Effective use of workload and productivity monitoring tools in health-system pharmacy, part 2

Rough, Steve S.; McDaniel, Michael; Rinehart, James R.
March 2010
American Journal of Health-System Pharmacy;3/1/2010, Vol. 67 Issue 5, p380
Academic Journal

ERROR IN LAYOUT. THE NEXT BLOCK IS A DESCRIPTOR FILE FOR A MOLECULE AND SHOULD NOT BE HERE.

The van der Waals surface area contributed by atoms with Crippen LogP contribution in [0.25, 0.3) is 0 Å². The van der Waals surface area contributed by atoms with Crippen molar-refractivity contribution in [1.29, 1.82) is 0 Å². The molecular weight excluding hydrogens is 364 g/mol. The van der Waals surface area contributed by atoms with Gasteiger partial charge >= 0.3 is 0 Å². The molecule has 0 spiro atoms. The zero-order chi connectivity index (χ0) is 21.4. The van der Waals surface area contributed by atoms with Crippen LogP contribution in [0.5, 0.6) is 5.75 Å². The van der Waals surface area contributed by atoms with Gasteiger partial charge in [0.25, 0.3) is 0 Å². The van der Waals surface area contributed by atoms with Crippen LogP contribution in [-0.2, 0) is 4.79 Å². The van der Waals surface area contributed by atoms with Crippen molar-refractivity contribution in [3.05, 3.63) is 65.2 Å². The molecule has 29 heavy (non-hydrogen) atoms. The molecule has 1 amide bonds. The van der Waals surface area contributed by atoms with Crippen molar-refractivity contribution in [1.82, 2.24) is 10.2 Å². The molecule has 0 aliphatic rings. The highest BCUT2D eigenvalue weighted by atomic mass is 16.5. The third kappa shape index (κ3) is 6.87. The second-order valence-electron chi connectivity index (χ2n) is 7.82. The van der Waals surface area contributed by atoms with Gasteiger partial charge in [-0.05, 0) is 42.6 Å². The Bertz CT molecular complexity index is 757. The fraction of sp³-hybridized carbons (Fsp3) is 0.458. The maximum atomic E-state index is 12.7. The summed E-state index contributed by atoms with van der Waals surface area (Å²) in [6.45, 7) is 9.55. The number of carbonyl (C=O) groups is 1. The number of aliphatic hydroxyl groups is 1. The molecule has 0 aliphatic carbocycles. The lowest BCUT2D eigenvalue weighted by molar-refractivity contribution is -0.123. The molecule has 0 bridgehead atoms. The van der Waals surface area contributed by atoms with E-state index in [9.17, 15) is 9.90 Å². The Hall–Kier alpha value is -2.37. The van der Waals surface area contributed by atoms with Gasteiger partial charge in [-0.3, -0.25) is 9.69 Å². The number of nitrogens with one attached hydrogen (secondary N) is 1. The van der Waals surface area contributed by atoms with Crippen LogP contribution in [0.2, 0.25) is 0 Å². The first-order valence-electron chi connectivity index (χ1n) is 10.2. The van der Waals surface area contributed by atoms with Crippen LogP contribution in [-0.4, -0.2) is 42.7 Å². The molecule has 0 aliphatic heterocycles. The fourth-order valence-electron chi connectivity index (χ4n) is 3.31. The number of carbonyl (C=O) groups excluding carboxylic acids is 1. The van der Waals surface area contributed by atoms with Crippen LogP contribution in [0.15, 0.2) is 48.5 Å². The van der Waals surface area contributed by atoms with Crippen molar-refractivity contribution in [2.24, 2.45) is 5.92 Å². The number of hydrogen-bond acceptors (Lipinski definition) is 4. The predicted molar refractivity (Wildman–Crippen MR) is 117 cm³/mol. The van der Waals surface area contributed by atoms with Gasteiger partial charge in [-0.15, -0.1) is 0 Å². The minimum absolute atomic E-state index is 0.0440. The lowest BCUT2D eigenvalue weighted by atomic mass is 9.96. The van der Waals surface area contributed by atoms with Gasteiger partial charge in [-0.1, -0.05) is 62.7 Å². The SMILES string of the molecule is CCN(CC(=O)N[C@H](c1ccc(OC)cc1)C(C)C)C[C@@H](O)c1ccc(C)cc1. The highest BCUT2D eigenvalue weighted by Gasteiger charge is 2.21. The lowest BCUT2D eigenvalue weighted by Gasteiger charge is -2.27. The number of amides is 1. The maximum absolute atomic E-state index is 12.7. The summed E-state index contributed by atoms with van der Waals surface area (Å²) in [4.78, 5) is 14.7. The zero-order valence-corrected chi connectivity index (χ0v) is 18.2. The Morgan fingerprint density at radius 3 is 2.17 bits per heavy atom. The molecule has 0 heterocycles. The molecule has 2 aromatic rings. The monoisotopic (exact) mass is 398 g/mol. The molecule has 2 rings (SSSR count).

Purpose. The current status of external and internal workload and productivity measurement systems and strategies to improve their use to maximize overall pharmacy department operational performance and staffing effectiveness are described. Summary. The use of operational benchmarking is increasing within health systems as a tool for continuously measuring and improving departmental performance and evaluating departmental success. Unfortunately, software used for benchmarking purposes is available through a limited number of commercial vendors and consultants, and these systems are unable to effectively measure department operations and overall performance. The theoretical value of benchmarking and productivity measurement systems, including a description of the various definitions, tools, and data sources for comparing pharmacy productivity data, is summarized. The limitations of commercially available vendor productivity monitoring systems and desired strategies for improving their use are also reviewed. Preferred productivity and cost metrics for measuring pharmacy department effectiveness are suggested, and strategies for obtaining value from external and internal productivity monitoring systems are explored. Conclusion. Challenges with external operational benchmarking and internal productivity monitoring systems are numerous. These systems rarely measure the quality of pharmacy services provided and their effect on patient care outcomes and the total cost of care. Benchmarking vendors must modernize their software and develop internal checks to confirm data integrity in order to make their products more useful and reliable. In addition, data supporting the patient care role of the pharmacist should be integrated into all productivity monitoring systems and be used to demonstrate the positive impact of pharmacy services on the total cost and quality of patient care.


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